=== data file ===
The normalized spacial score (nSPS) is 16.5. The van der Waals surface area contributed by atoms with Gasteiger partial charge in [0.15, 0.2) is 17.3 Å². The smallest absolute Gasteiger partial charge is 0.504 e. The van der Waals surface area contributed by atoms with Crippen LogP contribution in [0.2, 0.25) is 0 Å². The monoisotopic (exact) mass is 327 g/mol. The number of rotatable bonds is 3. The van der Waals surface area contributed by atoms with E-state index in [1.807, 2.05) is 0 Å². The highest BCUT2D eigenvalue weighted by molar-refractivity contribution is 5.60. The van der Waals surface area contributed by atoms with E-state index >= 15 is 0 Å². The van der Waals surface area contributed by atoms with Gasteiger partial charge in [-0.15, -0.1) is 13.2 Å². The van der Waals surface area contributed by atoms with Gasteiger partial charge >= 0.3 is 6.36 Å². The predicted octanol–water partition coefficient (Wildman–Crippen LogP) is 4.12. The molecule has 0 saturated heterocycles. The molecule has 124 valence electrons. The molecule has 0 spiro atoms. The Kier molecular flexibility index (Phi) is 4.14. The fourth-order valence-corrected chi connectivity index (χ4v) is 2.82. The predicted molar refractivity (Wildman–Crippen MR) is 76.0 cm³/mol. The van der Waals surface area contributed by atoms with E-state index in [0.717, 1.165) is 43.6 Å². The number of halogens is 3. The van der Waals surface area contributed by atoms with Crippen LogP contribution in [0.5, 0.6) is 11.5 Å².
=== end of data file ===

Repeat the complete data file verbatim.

The normalized spacial score (nSPS) is 16.5. The van der Waals surface area contributed by atoms with Gasteiger partial charge in [0.15, 0.2) is 17.3 Å². The smallest absolute Gasteiger partial charge is 0.504 e. The van der Waals surface area contributed by atoms with Crippen LogP contribution in [0.2, 0.25) is 0 Å². The monoisotopic (exact) mass is 327 g/mol. The number of rotatable bonds is 3. The van der Waals surface area contributed by atoms with E-state index in [1.807, 2.05) is 0 Å². The highest BCUT2D eigenvalue weighted by molar-refractivity contribution is 5.60. The van der Waals surface area contributed by atoms with E-state index >= 15 is 0 Å². The van der Waals surface area contributed by atoms with Gasteiger partial charge in [-0.15, -0.1) is 13.2 Å². The van der Waals surface area contributed by atoms with Gasteiger partial charge >= 0.3 is 6.36 Å². The predicted octanol–water partition coefficient (Wildman–Crippen LogP) is 4.12. The molecule has 0 saturated heterocycles. The molecule has 124 valence electrons. The molecule has 0 spiro atoms. The Kier molecular flexibility index (Phi) is 4.14. The fourth-order valence-corrected chi connectivity index (χ4v) is 2.82. The predicted molar refractivity (Wildman–Crippen MR) is 76.0 cm³/mol. The van der Waals surface area contributed by atoms with E-state index in [0.717, 1.165) is 43.6 Å². The number of halogens is 3. The van der Waals surface area contributed by atoms with Crippen LogP contribution in [0.5, 0.6) is 11.5 Å².